Makeup for Better Skin

Reviewed by Debra Jaliman, MD on March 04, 2013

Blush, foundation, or lip balm. Just about every cosmetic now promises to leave your skin better than before. Which ones are worth slipping into your makeup kit?

Read the Label

Many beauty ingredients do have a good track record, but you need to get enough of something to make a difference. If a key ingredient is listed first, second, or third, your makeup likely contains a decent amount.

Here are a few beauty ingredients worth a try, from those with a long track record to promising newcomers.

Vitamin C

You down a glass of orange juice every morning for the vitamin C. In cosmetics, it may help nourish your skin's collagen, an under layer that keeps skin plump so that sagging and wrinkles are less noticeable.

Vitamin C may also lighten dark spots and protect against sun damage.

Antioxidants like vitamin C stop some of the harmful changes that sunlight can trigger deep in your skin. "It helps to block the damage from free radicals that are produced by UV light that passes through the makeup or SPF," says David H. McDaniel, MD, director of the McDaniel Institute of Anti-Aging Research in Virginia.

Vitamin C is perishable, so buy only enough cream for a month. Or look for new, stabilized formulas that promise to stay potent longer.

In general, light and air weaken vitamin C. "You may gain more benefits if it's in an air-tight, opaque packaging." says Jeanne San Diego, a freelance makeup artist in southern California.

Copper Peptides

Copper peptides stimulate your skin to make more collagen and elastin, leading to firmer, tighter skin. Some cosmetics with this ingredient have been touted as a "facelift in a bottle," but this is unrealistic. "There's nothing that's going to give you a lot of lifting," says dermatologist Patricia K. Farris, MD, of the Tulane University School of Medicine.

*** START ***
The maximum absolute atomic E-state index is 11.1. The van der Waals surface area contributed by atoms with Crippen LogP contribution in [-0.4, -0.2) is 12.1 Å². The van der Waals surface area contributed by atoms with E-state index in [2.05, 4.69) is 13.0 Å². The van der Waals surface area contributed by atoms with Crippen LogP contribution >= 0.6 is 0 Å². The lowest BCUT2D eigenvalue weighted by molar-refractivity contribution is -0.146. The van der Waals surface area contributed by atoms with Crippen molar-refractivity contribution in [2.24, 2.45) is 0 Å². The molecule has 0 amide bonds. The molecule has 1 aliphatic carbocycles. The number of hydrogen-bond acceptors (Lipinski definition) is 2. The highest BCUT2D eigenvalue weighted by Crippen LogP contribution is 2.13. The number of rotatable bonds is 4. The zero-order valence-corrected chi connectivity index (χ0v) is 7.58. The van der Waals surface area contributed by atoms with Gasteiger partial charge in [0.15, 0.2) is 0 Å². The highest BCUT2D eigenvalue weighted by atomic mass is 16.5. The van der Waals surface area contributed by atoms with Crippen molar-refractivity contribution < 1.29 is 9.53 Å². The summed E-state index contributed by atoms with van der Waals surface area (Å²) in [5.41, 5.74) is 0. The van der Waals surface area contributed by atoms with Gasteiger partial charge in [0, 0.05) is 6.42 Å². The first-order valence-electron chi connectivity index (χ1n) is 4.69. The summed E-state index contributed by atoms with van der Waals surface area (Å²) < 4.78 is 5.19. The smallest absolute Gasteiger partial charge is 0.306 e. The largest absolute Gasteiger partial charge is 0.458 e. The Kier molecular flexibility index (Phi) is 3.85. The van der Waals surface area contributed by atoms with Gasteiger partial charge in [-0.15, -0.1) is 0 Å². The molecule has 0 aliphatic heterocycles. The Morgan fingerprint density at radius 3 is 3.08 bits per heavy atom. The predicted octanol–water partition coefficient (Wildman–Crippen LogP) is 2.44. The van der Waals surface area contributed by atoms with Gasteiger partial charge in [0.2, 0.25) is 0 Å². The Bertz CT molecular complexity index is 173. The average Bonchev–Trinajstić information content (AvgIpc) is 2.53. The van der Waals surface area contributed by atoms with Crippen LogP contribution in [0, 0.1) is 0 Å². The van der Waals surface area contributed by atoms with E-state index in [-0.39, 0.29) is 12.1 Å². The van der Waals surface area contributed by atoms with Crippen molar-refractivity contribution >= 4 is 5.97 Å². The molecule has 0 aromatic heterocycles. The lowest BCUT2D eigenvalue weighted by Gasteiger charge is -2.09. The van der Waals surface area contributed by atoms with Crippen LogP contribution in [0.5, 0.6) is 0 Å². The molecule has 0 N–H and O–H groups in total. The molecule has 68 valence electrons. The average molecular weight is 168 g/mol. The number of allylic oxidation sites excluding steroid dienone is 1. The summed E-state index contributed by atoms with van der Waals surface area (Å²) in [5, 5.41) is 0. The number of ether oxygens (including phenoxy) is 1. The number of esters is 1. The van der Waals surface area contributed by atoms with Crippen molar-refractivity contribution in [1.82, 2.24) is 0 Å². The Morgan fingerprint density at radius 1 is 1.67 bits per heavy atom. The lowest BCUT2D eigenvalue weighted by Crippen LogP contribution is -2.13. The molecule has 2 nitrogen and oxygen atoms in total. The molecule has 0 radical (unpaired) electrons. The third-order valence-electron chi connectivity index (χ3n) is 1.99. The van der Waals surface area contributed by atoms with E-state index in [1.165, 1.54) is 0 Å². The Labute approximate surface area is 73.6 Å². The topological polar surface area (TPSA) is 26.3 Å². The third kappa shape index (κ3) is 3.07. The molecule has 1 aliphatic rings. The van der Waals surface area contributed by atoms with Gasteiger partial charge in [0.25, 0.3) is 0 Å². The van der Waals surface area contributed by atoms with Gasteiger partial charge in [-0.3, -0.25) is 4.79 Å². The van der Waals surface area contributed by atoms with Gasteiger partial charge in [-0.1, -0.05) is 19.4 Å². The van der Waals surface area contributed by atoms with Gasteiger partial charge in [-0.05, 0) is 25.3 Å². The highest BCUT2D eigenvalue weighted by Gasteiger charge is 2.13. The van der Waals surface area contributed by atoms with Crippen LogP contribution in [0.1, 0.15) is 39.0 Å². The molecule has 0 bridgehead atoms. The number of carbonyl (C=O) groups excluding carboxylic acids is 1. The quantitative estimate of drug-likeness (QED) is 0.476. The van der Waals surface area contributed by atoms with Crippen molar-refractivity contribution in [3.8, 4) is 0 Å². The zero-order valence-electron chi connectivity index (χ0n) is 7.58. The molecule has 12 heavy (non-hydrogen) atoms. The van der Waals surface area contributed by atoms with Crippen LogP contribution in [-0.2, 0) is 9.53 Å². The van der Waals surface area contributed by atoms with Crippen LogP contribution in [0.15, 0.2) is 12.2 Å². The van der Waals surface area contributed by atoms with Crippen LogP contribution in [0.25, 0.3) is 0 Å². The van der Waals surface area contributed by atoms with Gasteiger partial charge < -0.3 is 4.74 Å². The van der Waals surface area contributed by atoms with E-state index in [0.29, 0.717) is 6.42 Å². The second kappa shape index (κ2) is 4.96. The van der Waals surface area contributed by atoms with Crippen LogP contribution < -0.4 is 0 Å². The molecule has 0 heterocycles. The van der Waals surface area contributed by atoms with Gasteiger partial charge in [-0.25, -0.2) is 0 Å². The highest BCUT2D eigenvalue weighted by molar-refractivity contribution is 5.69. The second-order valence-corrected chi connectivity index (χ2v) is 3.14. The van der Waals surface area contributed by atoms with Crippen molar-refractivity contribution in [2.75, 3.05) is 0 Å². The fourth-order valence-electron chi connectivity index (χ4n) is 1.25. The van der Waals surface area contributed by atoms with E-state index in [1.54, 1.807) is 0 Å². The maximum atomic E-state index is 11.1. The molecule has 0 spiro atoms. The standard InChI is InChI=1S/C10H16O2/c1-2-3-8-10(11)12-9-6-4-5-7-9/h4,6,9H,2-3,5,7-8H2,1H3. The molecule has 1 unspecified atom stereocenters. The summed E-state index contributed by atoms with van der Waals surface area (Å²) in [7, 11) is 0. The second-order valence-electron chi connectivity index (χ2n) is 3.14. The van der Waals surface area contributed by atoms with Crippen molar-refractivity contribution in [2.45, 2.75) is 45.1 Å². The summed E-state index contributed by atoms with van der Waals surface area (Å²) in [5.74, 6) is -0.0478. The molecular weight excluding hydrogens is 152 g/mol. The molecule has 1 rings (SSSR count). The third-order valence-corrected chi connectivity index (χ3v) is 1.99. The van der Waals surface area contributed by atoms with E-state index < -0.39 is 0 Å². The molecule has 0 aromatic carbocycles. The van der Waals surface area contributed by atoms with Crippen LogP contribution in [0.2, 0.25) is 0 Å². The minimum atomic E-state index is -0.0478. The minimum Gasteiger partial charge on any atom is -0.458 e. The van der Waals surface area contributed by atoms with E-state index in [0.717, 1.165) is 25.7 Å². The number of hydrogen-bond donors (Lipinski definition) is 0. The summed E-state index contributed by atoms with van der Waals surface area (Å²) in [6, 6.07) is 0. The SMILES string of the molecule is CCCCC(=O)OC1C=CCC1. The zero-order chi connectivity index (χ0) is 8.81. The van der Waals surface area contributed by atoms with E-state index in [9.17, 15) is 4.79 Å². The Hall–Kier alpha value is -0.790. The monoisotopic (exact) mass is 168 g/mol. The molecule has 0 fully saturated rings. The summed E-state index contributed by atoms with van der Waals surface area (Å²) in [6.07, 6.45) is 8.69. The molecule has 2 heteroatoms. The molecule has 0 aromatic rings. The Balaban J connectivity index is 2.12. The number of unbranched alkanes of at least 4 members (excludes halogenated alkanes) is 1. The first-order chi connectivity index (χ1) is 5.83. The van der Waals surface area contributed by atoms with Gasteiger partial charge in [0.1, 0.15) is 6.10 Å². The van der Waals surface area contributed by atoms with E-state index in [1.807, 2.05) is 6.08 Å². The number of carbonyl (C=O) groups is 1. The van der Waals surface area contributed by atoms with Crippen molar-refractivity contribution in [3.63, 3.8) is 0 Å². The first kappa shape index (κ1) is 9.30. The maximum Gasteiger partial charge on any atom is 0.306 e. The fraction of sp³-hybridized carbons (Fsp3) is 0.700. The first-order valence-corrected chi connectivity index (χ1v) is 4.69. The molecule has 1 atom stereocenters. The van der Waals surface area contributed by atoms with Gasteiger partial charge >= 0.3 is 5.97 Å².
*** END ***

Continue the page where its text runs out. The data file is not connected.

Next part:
You may still see good, but less dramatic, results from makeup with copper peptides.


Your body's own collagen is the base for skin that looks tight and plump, rather than loose and saggy -- and we have less of it as we age. Unfortunately, it won't help much to smooth a product with collagen on your skin.

Collagen molecules are too big to penetrate the skin from your foundation, says independent cosmetic scientist Perry Romanowski. "This is mostly a marketing gimmick," says Romanowski.

The foundation may make your skin look smoother while you wear it, though. The collagen can temporarily fill fine lines and big pores for a smoother complexion.


Kombucha is a trendy ingredient made from fermented tea and packed with antioxidants. It's showing up in foundations, primers, and more. It's thought to help keep your skin moist and tight with fewer wrinkles, but there's no strong evidence yet to show whether it really works.

"The rationale might be that there are antioxidants in there, the way that green tea has polyphenols, and antioxidants are good for the skin," Farris says.


You may know resveratrol as a heart-healthy ingredient in red wine. More recently, it's been added to makeup, offering anti-aging benefits. Since it's relatively new in cosmetics, it hasn't been well-studied and isn't as proven as other antioxidants like vitamin C.

"We don't know yet what is the optimal dose," McDaniel says, "but I think it is a very interesting and good anti-aging molecule."

Show Sources


American Academy of Dermatology.

Clarissa Luna, makeup artist, New York.

Copper Development Association Inc.: “Copper and Your Skin: Facelift in a Bottle.”

David H. McDaniel, MD, director, McDaniel Institute of Anti-Aging Research.


Jeanne San Diego, makeup artist, Los Angeles.

Patricia K. Farris, MD, Tulane University School of Medicine.

Perry Romanowski, independent cosmetic scientist.

Rebecca Kazin, MD, Johns Hopkins Dermatology and Cosmetic Center.

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